By Leah Dunaief

Leah Dunaief

For those of us who daily or occasionally drive into Manhattan, it looks like congestion pricing is going to happen. New York would be the first such city in the nation to impose this, but other countries have embraced charging vehicles entering the downtowns of their major cities as a solution to overcrowding, accidents and especially air pollution and revenue shortfalls. London, Stockholm and Singapore have congestion pricing, although critics insist that it is an unfair tax that particularly targets the poor who do not otherwise have easy access to public transportation.

Debate on this subject has continued ever since former mayor, Michael Bloomberg (R, I), introduced the idea in 2008. But the state, which has to approve such a move, wasn’t interested then. Now, however, with shortfalls in income tax revenue coupled with the immediate need to upgrade the city’s deteriorating subway system pressing upon them, the legislators seem to be agreeing to approve the move. The Democratic Assembly had been the holdout but at this point is willing to charge for city driving. The Senate has indicated support, as has Gov. Andrew Cuomo (D) and Mayor Bill de Blasio (D). Suburban legislators are willing to go along with the plan if some of the added revenue will be
designated for commuter railroads.

Once having reached this remarkable consensus, work still remains for most to agree on what exemptions to allow. So far these might include drivers who are poor, have disabilities or are going to medical appointments, according to this week’s articles in The New York Times. The more exemptions, the less revenue, as the legislators well recognize. One pricing plan is projected to raise about $1 billion annually.

So how would we be affected?

Electronic tolls might be imposed on vehicles heading south from 60th Street to the Battery. “That money would, in turn, be used to secure bonds totaling $15 billion for MTA capital projects through 2024,” according to The Times. Some consideration would include a credit for drivers entering the congestion zone through tolled tunnels or the Henry Hudson Parkway on Manhattan’s West Side, as well as for drivers coming over the Brooklyn Bridge to travel north on the East River, or FDR Drive beyond the zone.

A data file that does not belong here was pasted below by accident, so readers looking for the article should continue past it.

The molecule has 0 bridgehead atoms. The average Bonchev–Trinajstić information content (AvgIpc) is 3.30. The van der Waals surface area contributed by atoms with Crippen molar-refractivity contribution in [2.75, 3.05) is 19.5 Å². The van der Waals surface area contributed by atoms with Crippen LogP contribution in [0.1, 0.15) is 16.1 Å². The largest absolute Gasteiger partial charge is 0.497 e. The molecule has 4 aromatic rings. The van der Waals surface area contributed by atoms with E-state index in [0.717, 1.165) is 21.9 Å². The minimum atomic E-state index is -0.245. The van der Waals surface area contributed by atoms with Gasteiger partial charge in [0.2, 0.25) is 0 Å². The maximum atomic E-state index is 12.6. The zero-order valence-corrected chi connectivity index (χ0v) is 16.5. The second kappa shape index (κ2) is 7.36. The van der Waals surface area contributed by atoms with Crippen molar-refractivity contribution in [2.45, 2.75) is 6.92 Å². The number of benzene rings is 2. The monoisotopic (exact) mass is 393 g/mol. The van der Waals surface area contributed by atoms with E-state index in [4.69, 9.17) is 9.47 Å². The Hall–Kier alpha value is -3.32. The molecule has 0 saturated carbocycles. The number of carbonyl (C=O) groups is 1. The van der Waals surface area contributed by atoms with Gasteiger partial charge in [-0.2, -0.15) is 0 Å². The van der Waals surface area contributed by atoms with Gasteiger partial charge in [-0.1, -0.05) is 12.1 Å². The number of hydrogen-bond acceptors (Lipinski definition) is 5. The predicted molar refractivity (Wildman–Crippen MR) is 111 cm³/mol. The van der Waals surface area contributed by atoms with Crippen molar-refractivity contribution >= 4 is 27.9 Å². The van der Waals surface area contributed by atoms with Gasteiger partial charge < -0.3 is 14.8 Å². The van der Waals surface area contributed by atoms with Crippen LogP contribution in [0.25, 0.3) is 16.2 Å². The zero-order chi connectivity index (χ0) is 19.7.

One Queens assemblyman, David Weprin (D), insists that all city residents should be exempted, pointing out that many in Queens do not have public transportation. This is the type of detail still being discussed.

In Central London, where congestion pricing has been in effect since 2003, drivers pay about $15 per day to enter the roughly 15-square-mile zone between 7 a.m. and 6 p.m., Monday through Friday. Those with disabilities are exempt, while residents living in the zone pay 10 percent of the fee to enter during those hours. The plan has been a success in many ways, earning £122 million (about $160 million) a year net benefit in 2005-06, although some aspects are being updated this year. The number of vehicles in the zone has decreased by some 25 percent in the last decade. However, the private hire vehicles, like Uber, which have not been taxed, have increased by more than 75 percent from 2013-17. City officials are looking to change that
exemption this year.

Further, the number of private cars in Central London has fallen by 39 percent between 2002-14, while cycling has increased by 210 percent from 2000-16. Congestion in London, though, is still a severe problem, the blame now being placed on those same private hire vehicles and more deliveries. The congestion zone there is less than 1.5 percent of the city.

In Stockholm, there is a variable charge in the congestion zone, depending on the time of day, distance and location, with a maximum of about $11.30. Technological advances make such determination possible. The zone covers two-thirds of the city, as opposed to London, but then London is eight times the size of Stockholm. Londoners may soon be subject to all of London falling into the zone, as well as fees applying on weekends and for all road users. London’s changes, after 16 years, may predict where New York’s plan may morph.